Originally published April 9 2015
Big Food corporations adopt small business disguises to trick consumers
by Julie Wilson staff writer
(NaturalNews) Next time you're feeling good about yourself for choosing a local mom and pop eatery over a big chain restaurant like Olive Garden or Red Lobster, you may want to do a little leg work first. While smaller, independently owned restaurants are known for their locally sourced ingredients and an overall vibe that screams "better-quality food and drinks," they may not all be what they seem.
With more and more consumers turning toward healthier, whole and non-GMO foods, Big Food has cleverly begun masquerading itself as independent, locally owned brands through food products and even restaurants. The latter of which is a relatively new technique.
An article posted by The Associated Press describes a taco shop in Southern California that features milkshakes sold in mason jars and a menu item called "The 1%er" made with lobster meat. Instead of issuing typical buzzers, U.S. Taco Co. gives customers license plates, allowing servers to identify where orders go.
With all of its trendy touches, you'd probably never guess they're owned by Taco Bell. By masking their world-famous logos, large food companies have found yet another way to trick customers (especially teens or those in their 20s and 30s) into buying their GMO-ridden foods.
Big Food acquires "organic" brands in an attempt to reach younger consumers looking for cleaner food
Another way the food industry is inserting itself into the healthy food movement is through the acquisition of organic brands. For example, last year General Mills bought out Annie's Homegrown, a California-based maker of natural and organic food, for $820 million. General Mills insists they've "admired" Annie's for many years and will continue to maintain the brand's high-quality products; however, those claims yet remain to be validated.
Aside from acquiring popular organic brands, Big Food is also notorious for launching their own "organic" products that are usually unnoticeably linked to the parent company. This practice is far less expensive than buying out other organic brands in an attempt to tap into current trends. It's also less risky, as it requires less of a financial investment.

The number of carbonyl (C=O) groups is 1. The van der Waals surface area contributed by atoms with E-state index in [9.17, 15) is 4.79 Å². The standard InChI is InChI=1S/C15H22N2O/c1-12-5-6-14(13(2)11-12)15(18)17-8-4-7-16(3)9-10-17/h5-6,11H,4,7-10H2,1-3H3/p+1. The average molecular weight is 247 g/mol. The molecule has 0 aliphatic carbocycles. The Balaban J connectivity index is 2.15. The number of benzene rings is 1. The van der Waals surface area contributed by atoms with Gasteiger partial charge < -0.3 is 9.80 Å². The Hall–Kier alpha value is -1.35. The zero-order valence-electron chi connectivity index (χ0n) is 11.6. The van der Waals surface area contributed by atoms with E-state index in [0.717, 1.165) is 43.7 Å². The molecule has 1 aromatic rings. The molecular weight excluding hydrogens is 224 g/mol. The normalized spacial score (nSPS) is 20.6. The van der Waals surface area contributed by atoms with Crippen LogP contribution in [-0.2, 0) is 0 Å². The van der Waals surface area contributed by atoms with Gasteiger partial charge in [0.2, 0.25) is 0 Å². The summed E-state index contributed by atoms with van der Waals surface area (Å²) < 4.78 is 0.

Horizon Organic is the perfect example of an organic brand launched by Big Food. Ambitiously marketed as the "pioneer" of organic milk, Horizon Organic, formerly owned by Dean Foods, is hardly an honest "organic" brand, as they've repeatedly been accused of violating organic standards set by the U.S. Department of Agriculture (USDA).
"Ill-gotten gains" responsible for catapulting Horizon Organic into largest organic dairy brand
The Cornucopia Institute, an organic industry watchdog, claims that the practice of illegal techniques is the reason Horizon Organic has catapulted itself into the largest brand in the organic dairy sector.
Some of these illegal techniques include preventing cows from accessing green pastures for grazing in between milkings, as federal organic law requires. While Horizon Organic "reduced the number of cows it was managing, and added, for the first time, some amount of pasture, it also increased the number of times the cows were being milked from twice a day to three and even four times a day," reports Cornucopia.
"Properly managing an organic dairy farm by moving the herd to fresh pasture after each twice-per-day milking becomes more and more difficult as herd size gets larger," said Kevin Engelbert, a certified organic dairy farmer from Nichols, New York.
"If a farm gets to the point of milking thousands of cows, 24 hours a day, the logistics of getting the herd from the milking facility to fresh grass, legitimately grazing - as required by law - becomes impossible."
Through these illegal practices, Horizon Organic has been able to generate millions of dollars of "ill-gotten gains," as Cornucopia calls it, producing more milk than its competitors.
As Big Food becomes more clever at marketing GMOs to unsuspecting customers, it is now more than ever up to the consumer to stay informed and do their legwork in order to avoid such traps.
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